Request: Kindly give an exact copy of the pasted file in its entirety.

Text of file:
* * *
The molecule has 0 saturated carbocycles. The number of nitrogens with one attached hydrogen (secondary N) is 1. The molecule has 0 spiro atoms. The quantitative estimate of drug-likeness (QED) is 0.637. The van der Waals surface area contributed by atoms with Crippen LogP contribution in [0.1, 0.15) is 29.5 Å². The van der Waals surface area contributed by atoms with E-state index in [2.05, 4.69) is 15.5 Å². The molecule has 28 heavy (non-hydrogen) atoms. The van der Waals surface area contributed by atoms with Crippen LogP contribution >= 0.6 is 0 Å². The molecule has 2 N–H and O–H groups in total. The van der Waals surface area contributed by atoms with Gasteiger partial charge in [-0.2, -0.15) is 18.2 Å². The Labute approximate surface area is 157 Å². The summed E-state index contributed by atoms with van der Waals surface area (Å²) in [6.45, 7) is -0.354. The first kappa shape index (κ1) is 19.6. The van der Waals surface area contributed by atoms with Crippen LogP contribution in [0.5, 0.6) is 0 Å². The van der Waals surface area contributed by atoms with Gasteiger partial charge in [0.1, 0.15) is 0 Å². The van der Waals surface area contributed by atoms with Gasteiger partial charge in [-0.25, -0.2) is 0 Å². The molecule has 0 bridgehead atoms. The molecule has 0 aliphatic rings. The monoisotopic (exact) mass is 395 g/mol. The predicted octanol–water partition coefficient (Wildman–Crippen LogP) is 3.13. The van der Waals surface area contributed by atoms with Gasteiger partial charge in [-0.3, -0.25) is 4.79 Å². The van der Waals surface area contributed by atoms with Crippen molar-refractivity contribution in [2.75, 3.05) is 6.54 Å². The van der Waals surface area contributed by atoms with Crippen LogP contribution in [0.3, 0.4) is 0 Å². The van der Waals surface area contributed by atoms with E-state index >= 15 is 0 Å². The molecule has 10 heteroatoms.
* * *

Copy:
The molecule has 0 saturated carbocycles. The number of nitrogens with one attached hydrogen (secondary N) is 1. The molecule has 0 spiro atoms. The quantitative estimate of drug-likeness (QED) is 0.637. The van der Waals surface area contributed by atoms with Crippen LogP contribution in [0.1, 0.15) is 29.5 Å². The van der Waals surface area contributed by atoms with E-state index in [2.05, 4.69) is 15.5 Å². The molecule has 28 heavy (non-hydrogen) atoms. The van der Waals surface area contributed by atoms with Crippen LogP contribution >= 0.6 is 0 Å². The molecule has 2 N–H and O–H groups in total. The van der Waals surface area contributed by atoms with Gasteiger partial charge in [-0.2, -0.15) is 18.2 Å². The Labute approximate surface area is 157 Å². The summed E-state index contributed by atoms with van der Waals surface area (Å²) in [6.45, 7) is -0.354. The first kappa shape index (κ1) is 19.6. The van der Waals surface area contributed by atoms with Crippen LogP contribution in [0.5, 0.6) is 0 Å². The van der Waals surface area contributed by atoms with Gasteiger partial charge in [0.1, 0.15) is 0 Å². The van der Waals surface area contributed by atoms with Gasteiger partial charge in [-0.25, -0.2) is 0 Å². The molecule has 0 bridgehead atoms. The molecule has 0 aliphatic rings. The monoisotopic (exact) mass is 395 g/mol. The predicted octanol–water partition coefficient (Wildman–Crippen LogP) is 3.13. The van der Waals surface area contributed by atoms with Gasteiger partial charge in [-0.3, -0.25) is 4.79 Å². The van der Waals surface area contributed by atoms with Crippen molar-refractivity contribution in [2.75, 3.05) is 6.54 Å². The van der Waals surface area contributed by atoms with Crippen LogP contribution in [0.3, 0.4) is 0 Å². The van der Waals surface area contributed by atoms with E-state index >= 15 is 0 Å². The molecule has 10 heteroatoms.